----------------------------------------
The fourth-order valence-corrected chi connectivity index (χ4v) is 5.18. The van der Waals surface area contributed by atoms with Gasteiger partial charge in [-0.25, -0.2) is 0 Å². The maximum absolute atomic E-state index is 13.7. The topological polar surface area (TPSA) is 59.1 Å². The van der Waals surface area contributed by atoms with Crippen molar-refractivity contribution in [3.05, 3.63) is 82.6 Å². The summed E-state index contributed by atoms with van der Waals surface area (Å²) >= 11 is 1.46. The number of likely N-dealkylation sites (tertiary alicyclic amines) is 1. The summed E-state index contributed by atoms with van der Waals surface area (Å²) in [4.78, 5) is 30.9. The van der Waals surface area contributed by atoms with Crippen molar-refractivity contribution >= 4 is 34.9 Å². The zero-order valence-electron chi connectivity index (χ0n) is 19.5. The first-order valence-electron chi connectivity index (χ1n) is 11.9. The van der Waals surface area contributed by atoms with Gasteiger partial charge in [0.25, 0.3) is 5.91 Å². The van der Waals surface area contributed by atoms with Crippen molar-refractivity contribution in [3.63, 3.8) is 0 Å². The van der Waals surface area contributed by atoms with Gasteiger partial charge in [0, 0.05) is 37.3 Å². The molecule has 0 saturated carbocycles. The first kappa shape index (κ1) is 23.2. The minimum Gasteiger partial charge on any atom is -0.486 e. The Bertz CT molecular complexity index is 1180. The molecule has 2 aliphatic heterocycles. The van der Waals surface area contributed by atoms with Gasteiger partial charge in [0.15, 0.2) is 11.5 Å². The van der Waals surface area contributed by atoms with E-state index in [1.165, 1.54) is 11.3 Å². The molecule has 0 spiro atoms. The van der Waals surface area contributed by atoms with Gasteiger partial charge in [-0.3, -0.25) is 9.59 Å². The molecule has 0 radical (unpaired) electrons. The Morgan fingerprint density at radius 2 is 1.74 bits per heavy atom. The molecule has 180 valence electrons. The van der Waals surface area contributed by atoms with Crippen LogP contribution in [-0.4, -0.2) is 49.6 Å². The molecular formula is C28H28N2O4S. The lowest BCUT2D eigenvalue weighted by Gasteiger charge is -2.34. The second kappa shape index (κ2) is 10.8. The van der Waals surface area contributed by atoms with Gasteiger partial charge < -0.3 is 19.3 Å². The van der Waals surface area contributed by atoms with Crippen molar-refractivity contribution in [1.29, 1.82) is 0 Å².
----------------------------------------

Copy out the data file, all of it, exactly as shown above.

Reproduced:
The fourth-order valence-corrected chi connectivity index (χ4v) is 5.18. The van der Waals surface area contributed by atoms with Gasteiger partial charge in [-0.25, -0.2) is 0 Å². The maximum absolute atomic E-state index is 13.7. The topological polar surface area (TPSA) is 59.1 Å². The van der Waals surface area contributed by atoms with Crippen molar-refractivity contribution in [3.05, 3.63) is 82.6 Å². The summed E-state index contributed by atoms with van der Waals surface area (Å²) >= 11 is 1.46. The number of likely N-dealkylation sites (tertiary alicyclic amines) is 1. The summed E-state index contributed by atoms with van der Waals surface area (Å²) in [4.78, 5) is 30.9. The van der Waals surface area contributed by atoms with Crippen molar-refractivity contribution >= 4 is 34.9 Å². The zero-order valence-electron chi connectivity index (χ0n) is 19.5. The first-order valence-electron chi connectivity index (χ1n) is 11.9. The van der Waals surface area contributed by atoms with Gasteiger partial charge in [0.25, 0.3) is 5.91 Å². The van der Waals surface area contributed by atoms with Crippen molar-refractivity contribution in [3.63, 3.8) is 0 Å². The van der Waals surface area contributed by atoms with Gasteiger partial charge in [0, 0.05) is 37.3 Å². The molecule has 0 saturated carbocycles. The first kappa shape index (κ1) is 23.2. The minimum Gasteiger partial charge on any atom is -0.486 e. The Bertz CT molecular complexity index is 1180. The molecule has 2 aliphatic heterocycles. The van der Waals surface area contributed by atoms with Gasteiger partial charge in [0.15, 0.2) is 11.5 Å². The van der Waals surface area contributed by atoms with E-state index in [1.165, 1.54) is 11.3 Å². The molecule has 0 spiro atoms. The van der Waals surface area contributed by atoms with Gasteiger partial charge in [-0.3, -0.25) is 9.59 Å². The molecule has 0 radical (unpaired) electrons. The Morgan fingerprint density at radius 2 is 1.74 bits per heavy atom. The molecule has 180 valence electrons. The van der Waals surface area contributed by atoms with Crippen LogP contribution in [-0.4, -0.2) is 49.6 Å². The molecular formula is C28H28N2O4S. The lowest BCUT2D eigenvalue weighted by Gasteiger charge is -2.34. The second kappa shape index (κ2) is 10.8. The van der Waals surface area contributed by atoms with Gasteiger partial charge < -0.3 is 19.3 Å². The van der Waals surface area contributed by atoms with Crippen molar-refractivity contribution in [1.29, 1.82) is 0 Å².